- The temple reconstruction probably started after an earthquake in Pompeii in 62 AD.
- The temple almost collapsed after the earthquake.
The Basilica of Pompeii
- Here, the walls are painted in 1st style, which uses stucco to simulate “blocks” of stone.
- Sometimes the blocks are colored: simulate polychromatic blocks of stone.
- Popular when the Romans were Hellenizing their art, but did not yet always have access to Greek-style full marble construction.
- Emphasizes solidness of the wall: huge difference between the openness of 2nd style.
- Raised platform in the Basilica: tribunal.
- Where judges sit, advocates/lawyers argue from, and politicians give speeches from.
- Narrow stairs on side: security feature. Protect whoever is standing in the tribunal space.
- First layer of structure: Corinthian columns.
- Second layer: holding up a pediment.
The Forum of Pompeii
- Portico: runs all around the Pompeiian forum.
- Doric columns, modified Ionic on upper.
- Square holes: wooden beams for a second level of the covered walkway.
- The marble stones present in the Pompeiian forum today are original to the paving that was present in Pompeii in 79 AD. This is true of the other paving stones in Pompeii too.
- Along the sides of the forum there are remains of bases for statuary. Some of the statues were probably of emperors, others of local Pompeiian elite and aristocracy.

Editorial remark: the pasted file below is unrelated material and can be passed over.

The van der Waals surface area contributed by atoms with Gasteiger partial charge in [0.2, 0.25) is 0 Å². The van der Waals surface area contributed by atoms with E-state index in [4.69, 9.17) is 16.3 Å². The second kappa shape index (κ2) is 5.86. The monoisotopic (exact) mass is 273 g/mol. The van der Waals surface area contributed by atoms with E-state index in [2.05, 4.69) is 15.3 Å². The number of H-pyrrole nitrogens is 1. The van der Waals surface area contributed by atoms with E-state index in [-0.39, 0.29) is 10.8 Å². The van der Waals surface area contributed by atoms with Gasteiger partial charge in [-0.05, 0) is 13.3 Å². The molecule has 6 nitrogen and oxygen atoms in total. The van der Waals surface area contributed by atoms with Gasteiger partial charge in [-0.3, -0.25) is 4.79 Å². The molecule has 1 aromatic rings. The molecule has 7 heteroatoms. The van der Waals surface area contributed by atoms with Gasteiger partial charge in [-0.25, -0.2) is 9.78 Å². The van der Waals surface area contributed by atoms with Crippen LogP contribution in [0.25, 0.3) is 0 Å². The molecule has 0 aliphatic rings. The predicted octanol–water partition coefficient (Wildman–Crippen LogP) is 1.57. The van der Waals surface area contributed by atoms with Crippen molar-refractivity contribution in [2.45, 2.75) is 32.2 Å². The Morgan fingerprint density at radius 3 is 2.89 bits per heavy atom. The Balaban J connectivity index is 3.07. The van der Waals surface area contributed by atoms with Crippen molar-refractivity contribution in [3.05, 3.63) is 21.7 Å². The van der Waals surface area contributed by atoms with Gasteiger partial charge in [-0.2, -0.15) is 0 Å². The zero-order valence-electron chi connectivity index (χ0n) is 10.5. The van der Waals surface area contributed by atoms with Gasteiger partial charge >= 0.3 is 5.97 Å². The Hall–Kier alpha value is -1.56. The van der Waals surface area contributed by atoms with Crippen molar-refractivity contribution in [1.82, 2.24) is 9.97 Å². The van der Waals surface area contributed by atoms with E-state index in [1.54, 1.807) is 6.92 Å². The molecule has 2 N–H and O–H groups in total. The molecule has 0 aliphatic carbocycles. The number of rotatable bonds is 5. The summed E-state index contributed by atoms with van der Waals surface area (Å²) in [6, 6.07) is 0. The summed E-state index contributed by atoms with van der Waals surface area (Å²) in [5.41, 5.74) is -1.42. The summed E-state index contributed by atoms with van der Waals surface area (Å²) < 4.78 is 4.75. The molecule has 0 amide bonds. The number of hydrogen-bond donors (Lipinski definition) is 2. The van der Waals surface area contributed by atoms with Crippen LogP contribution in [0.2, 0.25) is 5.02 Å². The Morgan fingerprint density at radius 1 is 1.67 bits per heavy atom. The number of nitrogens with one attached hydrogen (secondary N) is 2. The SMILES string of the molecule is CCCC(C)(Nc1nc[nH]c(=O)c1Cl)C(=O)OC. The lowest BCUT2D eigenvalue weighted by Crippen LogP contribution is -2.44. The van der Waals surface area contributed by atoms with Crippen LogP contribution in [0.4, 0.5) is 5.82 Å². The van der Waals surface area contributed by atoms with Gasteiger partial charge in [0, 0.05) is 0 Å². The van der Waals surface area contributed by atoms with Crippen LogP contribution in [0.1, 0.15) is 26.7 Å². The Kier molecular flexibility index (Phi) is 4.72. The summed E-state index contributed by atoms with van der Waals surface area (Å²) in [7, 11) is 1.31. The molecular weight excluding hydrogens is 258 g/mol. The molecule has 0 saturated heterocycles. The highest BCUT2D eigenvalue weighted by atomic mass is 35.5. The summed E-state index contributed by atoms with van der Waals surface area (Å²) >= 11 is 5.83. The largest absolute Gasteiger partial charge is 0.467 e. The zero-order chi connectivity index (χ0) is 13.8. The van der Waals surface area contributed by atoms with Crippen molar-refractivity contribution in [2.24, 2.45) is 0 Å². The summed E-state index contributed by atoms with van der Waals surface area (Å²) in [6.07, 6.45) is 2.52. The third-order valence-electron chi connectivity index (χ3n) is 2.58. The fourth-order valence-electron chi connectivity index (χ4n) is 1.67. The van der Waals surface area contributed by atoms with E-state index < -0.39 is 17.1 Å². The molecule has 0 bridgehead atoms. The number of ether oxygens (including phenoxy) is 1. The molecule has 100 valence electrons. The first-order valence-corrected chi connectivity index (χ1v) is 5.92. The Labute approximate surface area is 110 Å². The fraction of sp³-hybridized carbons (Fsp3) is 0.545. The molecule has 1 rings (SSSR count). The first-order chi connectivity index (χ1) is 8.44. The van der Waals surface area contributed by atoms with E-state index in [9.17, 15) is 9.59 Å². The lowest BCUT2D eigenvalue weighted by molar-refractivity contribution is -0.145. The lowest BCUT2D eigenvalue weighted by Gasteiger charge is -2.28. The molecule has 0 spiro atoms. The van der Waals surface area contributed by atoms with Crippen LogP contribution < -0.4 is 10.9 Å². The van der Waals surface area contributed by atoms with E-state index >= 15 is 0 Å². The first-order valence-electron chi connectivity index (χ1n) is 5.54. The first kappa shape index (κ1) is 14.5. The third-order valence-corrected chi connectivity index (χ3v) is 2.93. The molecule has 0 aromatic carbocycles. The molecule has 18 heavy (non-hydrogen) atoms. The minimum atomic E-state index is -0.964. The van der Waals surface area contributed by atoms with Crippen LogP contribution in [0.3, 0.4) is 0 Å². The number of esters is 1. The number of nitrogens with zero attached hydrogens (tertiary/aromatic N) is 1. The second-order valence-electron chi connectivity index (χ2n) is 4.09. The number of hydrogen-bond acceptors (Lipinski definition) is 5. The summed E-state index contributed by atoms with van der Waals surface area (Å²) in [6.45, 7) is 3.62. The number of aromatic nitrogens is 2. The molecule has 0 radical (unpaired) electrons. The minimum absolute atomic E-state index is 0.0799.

The streets and fountains of Pompeii
- Paved in a volcanic rock called basalt.
- Sidewalks on most of the main streets.
- Fountains on every two blocks. Fed by an aqueduct that was an act of public benefaction by Augustus.
- Ancient streets did not have names, but all the fountains on the streets had different sculptures.
- Differences in fountain sculpture helped people navigate through Pompeii by cognitive maps.
- Fountains also served as a good place for travelers to find others and get directions.
- Residential streets: grow more organically and less regularly. Cognitive mapping becomes more important for navigation.
- Stones at intersections: so that pedestrians don’t have to walk on the roads dirtied with mud, refuse, and other such things, and also water from heavy rains. When it rained, the filth in the streets would be born up by the water, creating a most foul stream that pedestrians would no doubt want to avoid.
- Also wagon ruts: a testament to the economic success of Pompeii.
- By analyzing the ruts, along with wear patterns on the pedestrian stones mentioned above and the raised sides of the streets, it is possible to determine how traffic flowed in th ancient city.